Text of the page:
So many bugs

User experience monstrosities not withstanding, the game has bugs beyond measure, way more than I would expect for a game that’s been in gamers’ hands for 18 months. Most annoying to me is actually related to the control scheme: Frequently the game ignores where your cursor is. If you are trying to quickly navigate through menus with mouse clicks, the game will periodically decide that what you are mousing over isn’t really want you want and select a different option. I have accidentally scrapped weapons and armor as a result of this, or had to go through the navigation menu of a terminal two or three times.

My husband and I tried two different Events in the game. Both were “Defend X from waves of attacks.” During the first one, we got to the last wave and it wouldn’t complete because there were still mobs for us to kill but we couldn’t find them. Despite the fact that they should have been running at us, we spent about 10 minutes running around trying to find them. Eventually, we discovered them, but in order to get them, one of us had to leave the event area, thereby forfeiting our rewards for doing the event.

During the second event we attempted, the first wave just… never completed. We weren’t able to find any mobs even after exploring for 10 minutes, so we just said screw it and walked away.

Taking screenshots freezes the game for minutes at a time. Mobs will randomly teleport around or not move at all, even when shot or thwacked with something hard. I will say I’ve never seen see mob respawns in the game world, which is a nice atmospheric touch. It seems as if the devs intentionally make them respawn out of the sight of the player. I have, however, had mobs randomly spawn inside my C.A.M.P – invisible, untargetable, but very audible as they destroyed my stuff. Then they randomly pop into existence just in time to start slapping me around.

And yet I don’t hate it

The game is a mess… but it’s a mess I want to play. Despite an infuriating interface, despite the jank, despite unremarkable combat, I’m having fun. I can’t imagine what playing the game before the addition of NPCs was like, but I suspect it would have felt too much like a real wasteland – too empty and too desolate.

While Bethesda’s QA practices are extremely suspect, its storytelling is still some of the best in the industry — the non-verbal storytelling in particular. The game pulls me in because I want to know more about the people who lived here or are living here. Walking into a building and seeing a skeleton fallen over a crib. Walking into a kitchen to find another skeleton with its head in the oven. Walking up to a house to find two teddy bears in front of a checkers board. Walking down a street and seeing mannequins set up in the middle of the road. These scenarios are compelling for me.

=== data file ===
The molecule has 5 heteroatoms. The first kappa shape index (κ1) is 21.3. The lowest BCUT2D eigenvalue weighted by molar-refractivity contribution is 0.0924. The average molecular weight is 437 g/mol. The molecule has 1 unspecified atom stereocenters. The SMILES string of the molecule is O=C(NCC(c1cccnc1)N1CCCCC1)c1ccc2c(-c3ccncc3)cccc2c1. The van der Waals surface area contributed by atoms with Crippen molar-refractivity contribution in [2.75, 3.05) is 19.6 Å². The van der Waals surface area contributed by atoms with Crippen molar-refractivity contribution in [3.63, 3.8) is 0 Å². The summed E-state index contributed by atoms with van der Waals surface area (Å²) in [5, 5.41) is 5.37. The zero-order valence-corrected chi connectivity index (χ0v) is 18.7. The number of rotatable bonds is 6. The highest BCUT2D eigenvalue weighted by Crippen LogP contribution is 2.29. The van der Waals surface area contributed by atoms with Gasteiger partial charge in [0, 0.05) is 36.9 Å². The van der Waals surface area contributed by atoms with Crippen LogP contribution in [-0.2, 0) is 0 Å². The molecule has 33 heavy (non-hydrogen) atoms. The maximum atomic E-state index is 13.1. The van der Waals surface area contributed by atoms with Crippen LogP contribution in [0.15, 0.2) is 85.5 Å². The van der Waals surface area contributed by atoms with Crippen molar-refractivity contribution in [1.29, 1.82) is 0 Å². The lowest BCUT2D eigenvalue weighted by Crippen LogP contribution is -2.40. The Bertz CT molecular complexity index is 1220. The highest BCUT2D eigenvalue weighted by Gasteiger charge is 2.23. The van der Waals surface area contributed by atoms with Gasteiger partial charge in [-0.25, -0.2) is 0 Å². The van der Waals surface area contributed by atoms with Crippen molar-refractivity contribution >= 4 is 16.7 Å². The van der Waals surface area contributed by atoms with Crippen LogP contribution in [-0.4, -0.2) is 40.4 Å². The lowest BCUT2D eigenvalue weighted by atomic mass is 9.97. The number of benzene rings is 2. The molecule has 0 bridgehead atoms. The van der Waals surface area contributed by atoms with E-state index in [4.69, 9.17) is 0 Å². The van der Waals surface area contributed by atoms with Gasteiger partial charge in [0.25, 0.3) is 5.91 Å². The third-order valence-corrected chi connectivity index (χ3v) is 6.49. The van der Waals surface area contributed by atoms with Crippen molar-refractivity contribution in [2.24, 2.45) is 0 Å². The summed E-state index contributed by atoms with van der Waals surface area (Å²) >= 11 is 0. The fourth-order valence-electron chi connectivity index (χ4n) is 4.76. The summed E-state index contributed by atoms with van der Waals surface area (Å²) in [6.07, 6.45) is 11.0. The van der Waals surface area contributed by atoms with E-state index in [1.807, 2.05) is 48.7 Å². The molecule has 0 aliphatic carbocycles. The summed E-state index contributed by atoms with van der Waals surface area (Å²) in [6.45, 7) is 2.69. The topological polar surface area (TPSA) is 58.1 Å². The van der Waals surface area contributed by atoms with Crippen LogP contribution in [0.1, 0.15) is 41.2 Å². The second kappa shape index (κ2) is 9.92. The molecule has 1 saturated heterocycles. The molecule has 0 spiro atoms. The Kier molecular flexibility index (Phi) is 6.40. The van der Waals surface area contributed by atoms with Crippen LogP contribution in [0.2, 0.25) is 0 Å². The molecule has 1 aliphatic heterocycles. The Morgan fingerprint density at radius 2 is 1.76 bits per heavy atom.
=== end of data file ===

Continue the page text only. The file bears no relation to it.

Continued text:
I listened to one holo where the NPC was talking about being locked in closet and dying. I find myself almost obsessively trying to find a piece of civilization that’s still functioning as you find the destroyed remains of attempts to carve out a piece of sanity in the world after the bombs dropped. I find myself fighting against the futility of it all as I wander the wasteland. But Fallout 76, and the Fallout universe overall, conveys a heaviness. It’s a critique of rabid nationalism, materialism, and more damningly, a treatise on the ultimate futility of the human condition. Attempts to the make the world a better place will end in failure, with you on a pike outside a raider’s camp or part of super mutant’s meat sack.

We find ourselves in extraordinary times, where an ill-considered tweet (redundant, I know) can make the Fallout universe a whole lot less fantasy and a whole lot more reality, a situation that compounds this heaviness. There’s a kernel of possibility that we could easily end up there that consistently settles into background unease both in the game and not.

My verdict

All in all, it’s a fun but deeply dysfunctional game. I wasn’t expecting it to be as fun and engaging as it is, but I did expect the asinine bugs throughout and wasn’t let down. Thirty hours into the game, I’ve already got my money’s worth out of the game. Will it hold my attention for another 30 hours? I don’t know. But for right now, I have more stories to find in the wasteland.

Massively Overpowered skips scored reviews; they’re outdated in a genre whose games evolve daily. Instead, our veteran reporters immerse themselves in MMOs to present their experiences as hands-on articles, impressions pieces, and previews of games yet to come. First impressions matter, but MMOs change, so why shouldn’t our opinions?